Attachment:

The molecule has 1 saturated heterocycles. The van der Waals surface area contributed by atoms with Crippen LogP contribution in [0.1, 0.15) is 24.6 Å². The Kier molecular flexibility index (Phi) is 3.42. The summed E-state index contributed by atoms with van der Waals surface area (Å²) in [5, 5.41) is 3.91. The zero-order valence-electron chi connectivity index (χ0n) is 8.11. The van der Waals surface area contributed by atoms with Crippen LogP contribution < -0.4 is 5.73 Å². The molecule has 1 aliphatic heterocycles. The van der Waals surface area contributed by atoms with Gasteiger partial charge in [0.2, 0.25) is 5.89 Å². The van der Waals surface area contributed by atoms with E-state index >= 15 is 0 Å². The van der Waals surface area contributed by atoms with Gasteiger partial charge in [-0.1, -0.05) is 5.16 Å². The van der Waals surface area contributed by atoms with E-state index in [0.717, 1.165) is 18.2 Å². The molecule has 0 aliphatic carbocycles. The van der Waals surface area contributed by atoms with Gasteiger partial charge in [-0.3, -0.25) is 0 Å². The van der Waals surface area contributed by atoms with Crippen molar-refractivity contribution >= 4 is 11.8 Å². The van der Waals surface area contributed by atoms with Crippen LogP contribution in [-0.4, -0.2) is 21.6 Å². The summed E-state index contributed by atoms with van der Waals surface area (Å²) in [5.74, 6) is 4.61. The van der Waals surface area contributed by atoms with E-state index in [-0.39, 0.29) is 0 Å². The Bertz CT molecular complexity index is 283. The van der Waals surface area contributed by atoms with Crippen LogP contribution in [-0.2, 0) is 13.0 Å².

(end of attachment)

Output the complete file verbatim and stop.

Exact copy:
The molecule has 1 saturated heterocycles. The van der Waals surface area contributed by atoms with Crippen LogP contribution in [0.1, 0.15) is 24.6 Å². The Kier molecular flexibility index (Phi) is 3.42. The summed E-state index contributed by atoms with van der Waals surface area (Å²) in [5, 5.41) is 3.91. The zero-order valence-electron chi connectivity index (χ0n) is 8.11. The van der Waals surface area contributed by atoms with Crippen LogP contribution < -0.4 is 5.73 Å². The molecule has 1 aliphatic heterocycles. The van der Waals surface area contributed by atoms with Gasteiger partial charge in [0.2, 0.25) is 5.89 Å². The van der Waals surface area contributed by atoms with E-state index >= 15 is 0 Å². The van der Waals surface area contributed by atoms with Gasteiger partial charge in [-0.1, -0.05) is 5.16 Å². The van der Waals surface area contributed by atoms with E-state index in [0.717, 1.165) is 18.2 Å². The molecule has 0 aliphatic carbocycles. The van der Waals surface area contributed by atoms with Gasteiger partial charge in [-0.3, -0.25) is 0 Å². The van der Waals surface area contributed by atoms with Crippen molar-refractivity contribution >= 4 is 11.8 Å². The van der Waals surface area contributed by atoms with Crippen LogP contribution in [-0.4, -0.2) is 21.6 Å². The summed E-state index contributed by atoms with van der Waals surface area (Å²) in [5.74, 6) is 4.61. The van der Waals surface area contributed by atoms with E-state index in [-0.39, 0.29) is 0 Å². The Bertz CT molecular complexity index is 283. The van der Waals surface area contributed by atoms with Crippen LogP contribution in [-0.2, 0) is 13.0 Å².